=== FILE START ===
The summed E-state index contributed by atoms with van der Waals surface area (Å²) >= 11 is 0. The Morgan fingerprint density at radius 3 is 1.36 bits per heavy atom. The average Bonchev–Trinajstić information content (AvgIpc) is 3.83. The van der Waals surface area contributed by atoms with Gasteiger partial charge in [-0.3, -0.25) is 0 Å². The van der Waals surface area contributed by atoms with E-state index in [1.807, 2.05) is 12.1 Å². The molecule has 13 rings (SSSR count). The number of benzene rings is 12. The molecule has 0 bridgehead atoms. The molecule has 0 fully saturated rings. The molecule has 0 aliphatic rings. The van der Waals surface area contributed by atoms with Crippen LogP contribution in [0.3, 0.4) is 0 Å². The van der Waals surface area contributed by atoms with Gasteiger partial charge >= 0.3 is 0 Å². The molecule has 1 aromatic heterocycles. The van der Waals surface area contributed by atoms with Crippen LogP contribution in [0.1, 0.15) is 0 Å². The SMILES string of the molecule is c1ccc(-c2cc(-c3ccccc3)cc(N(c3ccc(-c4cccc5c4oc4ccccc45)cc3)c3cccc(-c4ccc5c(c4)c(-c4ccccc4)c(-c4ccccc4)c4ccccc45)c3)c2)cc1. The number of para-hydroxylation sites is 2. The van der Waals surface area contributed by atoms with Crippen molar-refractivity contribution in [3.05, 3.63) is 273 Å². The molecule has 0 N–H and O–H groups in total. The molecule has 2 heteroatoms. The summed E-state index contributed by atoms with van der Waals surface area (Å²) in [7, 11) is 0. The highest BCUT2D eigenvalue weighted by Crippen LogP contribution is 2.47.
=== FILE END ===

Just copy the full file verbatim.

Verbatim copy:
The summed E-state index contributed by atoms with van der Waals surface area (Å²) >= 11 is 0. The Morgan fingerprint density at radius 3 is 1.36 bits per heavy atom. The average Bonchev–Trinajstić information content (AvgIpc) is 3.83. The van der Waals surface area contributed by atoms with Gasteiger partial charge in [-0.3, -0.25) is 0 Å². The van der Waals surface area contributed by atoms with E-state index in [1.807, 2.05) is 12.1 Å². The molecule has 13 rings (SSSR count). The number of benzene rings is 12. The molecule has 0 bridgehead atoms. The molecule has 0 fully saturated rings. The molecule has 0 aliphatic rings. The van der Waals surface area contributed by atoms with Crippen LogP contribution in [0.3, 0.4) is 0 Å². The van der Waals surface area contributed by atoms with Gasteiger partial charge >= 0.3 is 0 Å². The molecule has 1 aromatic heterocycles. The van der Waals surface area contributed by atoms with Crippen LogP contribution in [0.1, 0.15) is 0 Å². The SMILES string of the molecule is c1ccc(-c2cc(-c3ccccc3)cc(N(c3ccc(-c4cccc5c4oc4ccccc45)cc3)c3cccc(-c4ccc5c(c4)c(-c4ccccc4)c(-c4ccccc4)c4ccccc45)c3)c2)cc1. The number of para-hydroxylation sites is 2. The van der Waals surface area contributed by atoms with Crippen molar-refractivity contribution in [3.05, 3.63) is 273 Å². The molecule has 0 N–H and O–H groups in total. The molecule has 2 heteroatoms. The summed E-state index contributed by atoms with van der Waals surface area (Å²) in [7, 11) is 0. The highest BCUT2D eigenvalue weighted by Crippen LogP contribution is 2.47.